What happened in Tuticorin on May 22, 2018, when the Tamil Nadu Police opened fire on the civilians protesting against Sterlite — a copper smelting plant owned by Vedcanta Limited—based in SIPCOT Industrial Complex, Melavittan village, Tuticorin Taluk in Tamil Nadu, exposes the facade of a State which is considered to be “for the people”. It is not for the first time that the State has protected giant conglomerates like Vedanta showing complete disregard for the common people. The government has time and again proved in different parts of country that the interests of the corporates are primary for the so-called “development” of this country and the people protesting such unethical and illegal degradation of our environment, human and labour rights are either “anti-national” or “anti-development” or both, and deserve to be eliminated.
Advocate Vanchinathan arrested
Continuing the same modus operandi, Advocate S Vanchinathan, the state coordinator of People’s Right Protection Centre and a practicing lawyer at the Madurai Bench of Madras High Court, was arrested in the wee hours of June 21 (today) at around 1 am from Chennai Airport.
He has been accused of being involved in the protests against Sterlite. The Tamil Nadu state government has accused him of violating prohibitory orders and instigating protestors. On Monday, June 18, the Madurai bench of Madras High Court had dismissed his petition for anticipatory bail. He was charged in crime no. 190 of 2018 Sipcot Police station u/sec 147, 148,188, 353, 506(2) of Indian Penal Code and sec. 3 of Tamil Nadu Public Property (Prevention of Damage and Loss) Act, 1992.
On the arrest of Advocate Vanchinathan, environmental and civil rights activist Nityanand Jayaraman told The Leaflet: “Many more arrests are likely…I think the state is keen on teaching people a lesson and in warning people against protesting against any of its decision.” Jayaraman further said: “Hundreds are languishing in jail today.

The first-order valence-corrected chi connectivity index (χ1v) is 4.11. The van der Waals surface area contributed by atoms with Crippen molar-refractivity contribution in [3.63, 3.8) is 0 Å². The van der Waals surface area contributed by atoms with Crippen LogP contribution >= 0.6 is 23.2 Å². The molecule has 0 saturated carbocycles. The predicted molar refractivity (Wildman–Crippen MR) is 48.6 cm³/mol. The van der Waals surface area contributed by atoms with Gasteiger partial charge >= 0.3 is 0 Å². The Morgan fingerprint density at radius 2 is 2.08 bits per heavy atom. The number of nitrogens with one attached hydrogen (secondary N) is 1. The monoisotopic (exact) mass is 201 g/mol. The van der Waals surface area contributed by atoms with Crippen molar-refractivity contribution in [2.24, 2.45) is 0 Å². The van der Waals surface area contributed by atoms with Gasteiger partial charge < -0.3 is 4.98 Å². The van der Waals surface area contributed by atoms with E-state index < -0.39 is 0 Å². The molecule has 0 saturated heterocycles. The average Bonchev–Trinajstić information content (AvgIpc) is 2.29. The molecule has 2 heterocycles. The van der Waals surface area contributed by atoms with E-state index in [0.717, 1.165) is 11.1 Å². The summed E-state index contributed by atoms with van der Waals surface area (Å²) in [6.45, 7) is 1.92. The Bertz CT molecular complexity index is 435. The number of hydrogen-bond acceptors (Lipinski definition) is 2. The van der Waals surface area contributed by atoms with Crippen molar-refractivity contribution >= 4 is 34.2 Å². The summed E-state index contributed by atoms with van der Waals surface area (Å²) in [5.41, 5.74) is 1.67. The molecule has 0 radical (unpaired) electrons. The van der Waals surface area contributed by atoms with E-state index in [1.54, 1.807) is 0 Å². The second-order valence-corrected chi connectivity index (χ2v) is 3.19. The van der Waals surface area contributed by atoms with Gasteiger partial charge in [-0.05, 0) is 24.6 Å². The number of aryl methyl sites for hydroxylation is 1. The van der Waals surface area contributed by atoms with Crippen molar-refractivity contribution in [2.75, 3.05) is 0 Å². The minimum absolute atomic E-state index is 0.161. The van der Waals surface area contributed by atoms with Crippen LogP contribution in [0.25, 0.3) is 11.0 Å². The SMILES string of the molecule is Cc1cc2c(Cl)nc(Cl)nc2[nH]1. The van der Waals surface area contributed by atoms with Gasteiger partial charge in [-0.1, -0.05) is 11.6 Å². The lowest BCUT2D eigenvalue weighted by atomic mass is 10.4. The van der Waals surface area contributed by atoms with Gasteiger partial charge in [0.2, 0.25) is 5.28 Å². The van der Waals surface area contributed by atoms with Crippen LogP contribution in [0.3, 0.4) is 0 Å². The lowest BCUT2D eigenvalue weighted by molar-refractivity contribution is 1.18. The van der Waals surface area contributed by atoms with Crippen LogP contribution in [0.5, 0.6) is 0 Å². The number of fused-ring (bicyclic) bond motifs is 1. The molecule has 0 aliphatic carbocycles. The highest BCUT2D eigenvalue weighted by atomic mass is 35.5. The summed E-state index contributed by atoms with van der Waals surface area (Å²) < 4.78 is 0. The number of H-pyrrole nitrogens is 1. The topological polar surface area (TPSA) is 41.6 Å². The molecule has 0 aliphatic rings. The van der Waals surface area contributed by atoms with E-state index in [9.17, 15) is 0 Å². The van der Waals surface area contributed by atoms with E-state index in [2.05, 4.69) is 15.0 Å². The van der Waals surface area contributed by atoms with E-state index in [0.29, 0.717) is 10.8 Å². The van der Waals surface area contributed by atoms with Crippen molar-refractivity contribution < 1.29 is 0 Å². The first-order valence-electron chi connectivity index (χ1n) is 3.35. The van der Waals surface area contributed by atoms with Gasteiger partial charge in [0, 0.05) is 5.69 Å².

Police are specifically targeting members of Makkal Adhikaram (Peoples’ Rights). One of them killed in the firing was also from this organisation.” Many have been booked under the draconian National Security Act (NSA).
Closure order and a leak
Photo Credit : Business Standard
The closure order of the Sterlite copper plant by the Tamil Nadu government on May 28 endorsing the direction of Tamil Nadu Pollution Control Board was widely celebrated by the Indian civil society. The Madras High Court on 23 May has also put a stay on the construction aiming at doubling the capacity of the plant, which was the trigger of the recent strike starting in March. Vedanta’s appeal to renew copper smelter operations at the plant was rejected by the State Pollution Board in April this year, at the peak of the protest. On the 100th day of the protest, on May 22, snipers opened fire at the unarmed protesters, killing at least 13, exposing the State at its most macabre. On June 17, a government official reported a minor leak in the sulphuric acid storage plant from the shut copper smelting plant. Vedanta has claimed that unattended tanks of Sulphuric acid could lead to environmental catastrophe. The petition for immediate restoration of electricity is adjourned for a hearing on June 25 by a Division Bench in Madurai.